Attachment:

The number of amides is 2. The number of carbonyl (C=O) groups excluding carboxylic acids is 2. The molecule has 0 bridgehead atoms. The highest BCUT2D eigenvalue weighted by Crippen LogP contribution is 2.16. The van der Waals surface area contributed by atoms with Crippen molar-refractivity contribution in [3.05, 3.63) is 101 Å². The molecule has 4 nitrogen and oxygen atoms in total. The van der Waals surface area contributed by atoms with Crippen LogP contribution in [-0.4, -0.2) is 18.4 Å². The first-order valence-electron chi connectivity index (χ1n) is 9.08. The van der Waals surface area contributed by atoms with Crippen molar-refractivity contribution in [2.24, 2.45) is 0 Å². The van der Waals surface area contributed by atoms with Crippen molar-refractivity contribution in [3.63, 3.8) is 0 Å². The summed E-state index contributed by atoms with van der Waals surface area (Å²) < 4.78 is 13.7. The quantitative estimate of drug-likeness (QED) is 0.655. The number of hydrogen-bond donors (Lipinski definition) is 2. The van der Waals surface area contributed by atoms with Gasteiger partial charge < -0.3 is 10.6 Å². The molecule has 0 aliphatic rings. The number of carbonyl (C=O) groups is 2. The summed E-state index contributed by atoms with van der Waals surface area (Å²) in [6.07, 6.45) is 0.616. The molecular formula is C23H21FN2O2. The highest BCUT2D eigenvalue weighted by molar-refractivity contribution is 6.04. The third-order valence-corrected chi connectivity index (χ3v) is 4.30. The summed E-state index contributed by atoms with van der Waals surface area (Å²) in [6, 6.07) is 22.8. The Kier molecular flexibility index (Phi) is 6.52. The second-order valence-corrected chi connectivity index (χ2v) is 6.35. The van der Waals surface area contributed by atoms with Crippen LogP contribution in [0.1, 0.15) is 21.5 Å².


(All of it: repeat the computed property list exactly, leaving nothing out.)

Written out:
The number of amides is 2. The number of carbonyl (C=O) groups excluding carboxylic acids is 2. The molecule has 0 bridgehead atoms. The highest BCUT2D eigenvalue weighted by Crippen LogP contribution is 2.16. The van der Waals surface area contributed by atoms with Crippen molar-refractivity contribution in [3.05, 3.63) is 101 Å². The molecule has 4 nitrogen and oxygen atoms in total. The van der Waals surface area contributed by atoms with Crippen LogP contribution in [-0.4, -0.2) is 18.4 Å². The first-order valence-electron chi connectivity index (χ1n) is 9.08. The van der Waals surface area contributed by atoms with Crippen molar-refractivity contribution in [2.24, 2.45) is 0 Å². The van der Waals surface area contributed by atoms with Crippen molar-refractivity contribution in [3.63, 3.8) is 0 Å². The summed E-state index contributed by atoms with van der Waals surface area (Å²) < 4.78 is 13.7. The quantitative estimate of drug-likeness (QED) is 0.655. The number of hydrogen-bond donors (Lipinski definition) is 2. The van der Waals surface area contributed by atoms with Gasteiger partial charge < -0.3 is 10.6 Å². The molecule has 0 aliphatic rings. The number of carbonyl (C=O) groups is 2. The summed E-state index contributed by atoms with van der Waals surface area (Å²) in [6.07, 6.45) is 0.616. The molecular formula is C23H21FN2O2. The highest BCUT2D eigenvalue weighted by molar-refractivity contribution is 6.04. The third-order valence-corrected chi connectivity index (χ3v) is 4.30. The summed E-state index contributed by atoms with van der Waals surface area (Å²) in [6, 6.07) is 22.8. The Kier molecular flexibility index (Phi) is 6.52. The second-order valence-corrected chi connectivity index (χ2v) is 6.35. The van der Waals surface area contributed by atoms with Crippen LogP contribution in [0.1, 0.15) is 21.5 Å².